I really enjoying training, and feed off the momentum of a disciplined regiment, but sometimes I do it too much. Usually excessive intensity without sufficient recovery.

Here’s some strategies and tactics I use to to accommodate this addiction..

My favourite room in the house.

Shorter workouts, with a limited focus.

I enjoy full body training, and still prioritize compound movements (multi-joint exercises that engage multiple muscles), but I might focus on a single compound lift certain days, giving the other lifts a break.

Instead of doing three sets of five reps on the squat, overhead press, and barbell row, I might only do squats that day, knowing full well I’m going to be drawn back to the gym the next day, and can complete the other lifts at that time.

This has a couple of benefits.

  1. Reduces the risk of overtraining.
  2. Allows me to focus on a single lift.

Regardless of how you train, some lifts will get a priority in terms of CNS (central nervous system) resources. For example, if you were to cram eight exercises into a single workout, some of those latter movements will begin to suffer, even if you didn’t explicitly work those muscles yet. The CNS impacts all.

This is relevant if your priority is to build strength. It’s not only your muscles that need to be prepared and ready to execute a heavy deadlift or squat, but also your CNS.

Assess training over multiple days, rather than each single day.

I hate taking days off, but it helps to recognize the role that recovery plays in my week’s overall progression. Recovery is necessary for growth and injury prevention. Looking at it as an extension of training is helpful, psychologically.

Leverage active recovery.

If I get a few walks in during an day off, it reminds me that I’ve done something, but didn’t interfere with the recovery process. Instead, some very light walking likely helped it.

I prioritize multiple short walks versus a single, long hike, for example. This ensures I don’t go hours on end without moving. It keeps blood flowing to my muscles throughout the day, and avoids overexertion.

In my experience, it’s far more valuable to engage in frequent, light recovery, than a single, longer session. I’ve yet to discover a more effective way to reduce the symptoms of DOMS (delayed onset muscle soreness), than frequent, brief strolls.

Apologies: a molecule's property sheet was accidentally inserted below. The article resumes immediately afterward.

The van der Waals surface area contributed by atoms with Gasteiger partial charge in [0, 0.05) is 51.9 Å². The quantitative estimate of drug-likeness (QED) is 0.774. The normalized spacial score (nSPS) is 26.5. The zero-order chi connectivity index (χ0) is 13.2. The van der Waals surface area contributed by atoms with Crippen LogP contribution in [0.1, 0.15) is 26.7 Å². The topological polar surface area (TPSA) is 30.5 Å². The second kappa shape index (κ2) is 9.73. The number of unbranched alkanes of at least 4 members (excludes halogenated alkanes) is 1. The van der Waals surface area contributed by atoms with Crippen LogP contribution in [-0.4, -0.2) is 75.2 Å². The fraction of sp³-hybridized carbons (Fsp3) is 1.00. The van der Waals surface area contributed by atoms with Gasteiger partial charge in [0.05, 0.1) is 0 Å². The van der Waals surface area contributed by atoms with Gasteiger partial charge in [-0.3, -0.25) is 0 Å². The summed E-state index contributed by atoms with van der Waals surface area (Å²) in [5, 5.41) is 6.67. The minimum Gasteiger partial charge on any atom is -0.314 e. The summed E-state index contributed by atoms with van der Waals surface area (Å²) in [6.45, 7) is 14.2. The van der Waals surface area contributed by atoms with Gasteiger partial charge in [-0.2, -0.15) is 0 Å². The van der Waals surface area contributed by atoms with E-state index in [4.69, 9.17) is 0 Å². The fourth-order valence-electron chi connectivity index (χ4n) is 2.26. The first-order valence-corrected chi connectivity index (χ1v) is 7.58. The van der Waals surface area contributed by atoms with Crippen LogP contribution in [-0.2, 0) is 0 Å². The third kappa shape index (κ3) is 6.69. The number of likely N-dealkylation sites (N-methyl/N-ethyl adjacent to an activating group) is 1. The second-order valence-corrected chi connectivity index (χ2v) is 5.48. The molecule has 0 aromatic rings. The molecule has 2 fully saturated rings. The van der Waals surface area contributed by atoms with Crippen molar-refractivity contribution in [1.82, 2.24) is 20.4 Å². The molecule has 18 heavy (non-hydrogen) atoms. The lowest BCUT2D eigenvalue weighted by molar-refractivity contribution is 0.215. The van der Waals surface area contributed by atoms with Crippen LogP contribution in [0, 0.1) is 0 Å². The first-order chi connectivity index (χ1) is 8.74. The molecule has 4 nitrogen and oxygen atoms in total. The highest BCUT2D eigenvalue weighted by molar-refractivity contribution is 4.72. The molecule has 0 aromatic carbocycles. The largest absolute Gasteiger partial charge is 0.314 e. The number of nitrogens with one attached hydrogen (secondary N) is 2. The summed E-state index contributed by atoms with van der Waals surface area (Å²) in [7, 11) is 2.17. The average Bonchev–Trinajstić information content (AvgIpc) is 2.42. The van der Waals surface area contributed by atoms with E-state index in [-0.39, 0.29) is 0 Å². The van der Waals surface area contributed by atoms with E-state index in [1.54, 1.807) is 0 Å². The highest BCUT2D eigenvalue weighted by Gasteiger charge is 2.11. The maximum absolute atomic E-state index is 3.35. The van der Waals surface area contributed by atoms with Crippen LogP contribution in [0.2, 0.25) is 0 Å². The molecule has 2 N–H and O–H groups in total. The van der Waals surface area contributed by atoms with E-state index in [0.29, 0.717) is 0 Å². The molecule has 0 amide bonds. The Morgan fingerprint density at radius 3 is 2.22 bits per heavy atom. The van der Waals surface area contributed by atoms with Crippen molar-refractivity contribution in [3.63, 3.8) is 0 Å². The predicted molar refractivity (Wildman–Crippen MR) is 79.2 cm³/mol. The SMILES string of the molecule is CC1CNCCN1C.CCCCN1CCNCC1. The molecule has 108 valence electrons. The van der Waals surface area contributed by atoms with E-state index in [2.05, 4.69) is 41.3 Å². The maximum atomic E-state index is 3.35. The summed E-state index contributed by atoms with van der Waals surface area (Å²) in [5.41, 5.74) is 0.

Recovery Plus: Treat Yo’ Self.

I like to plan enjoyable recovery days as well. This still includes walking, but also cold exposure (cold pool, showers), sauna, stretching, and lots of healthy protein, water, salt, and anything else I might need.

Essentially, I treat myself like a pro athlete.

Recovery.

All these strategies have helped me…

✅ Reduce the risk of overtraining while maintaining momentum.

✅ Experience more enjoyable recovery days.

✅Achieve better results by ensuring my body is properly recovering and growing between strength training sessions.

Do you have any tactics that help ensure you aren’t overtraining?

Strolling past a church. East Chezzetcook, Nova Scotia. August 2019.

This morning we left Halifax to start the roughly 1,500 km drive back to our home in Ottawa. With no hotel booked, we hit the road at 7:30 intending to see how far we could make it. I thought we could make the entire drive in one go, but alas I tired sometime after Edmundston, New Brunswick, and we decided to book a room in the town of Rivière-du-Loup, Quebec, roughly 800 km from our point of origin, to spend the night. That leaves a little less than half of the drive remaining tomorrow.

As expected, there’s been long bouts of sitting on this roadtrip. Today’s drive alone kept us cooped up in our car for over eight hours. As a result, we’ve made a conscious effort throughout the two weeks to walk whenever the opportunity presented itself. Whether taking a quick stroll at a bathroom stop along Highway 2, choosing to walk to dinner from our Airbnb, or the more ambitious attempt to trek home at 2 AM from the wedding we attended on Saturday; when walking was an option, we exercised it.

This trip reminded me how amazing walking can be for recovery. After the recent squat session at the GoodLife in Halifax, followed by hours of dancing at the wedding, and countless hours cramped up in a car, my legs were feeling stiff and sore. Luckily, the cure was simple and cheap; frequent, light walking.

Walking does wonders to relieve the soreness brought on by higher than normal activity. For me personally, short, frequent walks are the quickest way to reduce DOMS (delayed onset muscle soreness) from – as an example – overreaching on a squat day. And all this to say nothing of the mental benefits a peaceful stroll can elicit.

Do you ever notice the groups of elderly folks, often with entire families, including little children, walking in the evening? Usually just after dinner time? I’ll often notice in some neighborhoods, particularly those with larger immigrant populations from South and South East Asia, the regular practice of taking a leisurely stroll in the evening. I can’t help but imagine some of these families are just continuing what their parents, and parents before them, have been doing for generations.

Maybe they’re on to something? We know walking can help with digestion following a meal, and there’s evidence to suggest light activity following a meal can help reduce blood glucose. And it certainly helps me reduce soreness in fatigued leg muscles. Plus, if a grandmother is doing it, it’s probably good. Just saying.

This ancient, and deceptively benign, activity has powerful benefits. Avoid it at your peril.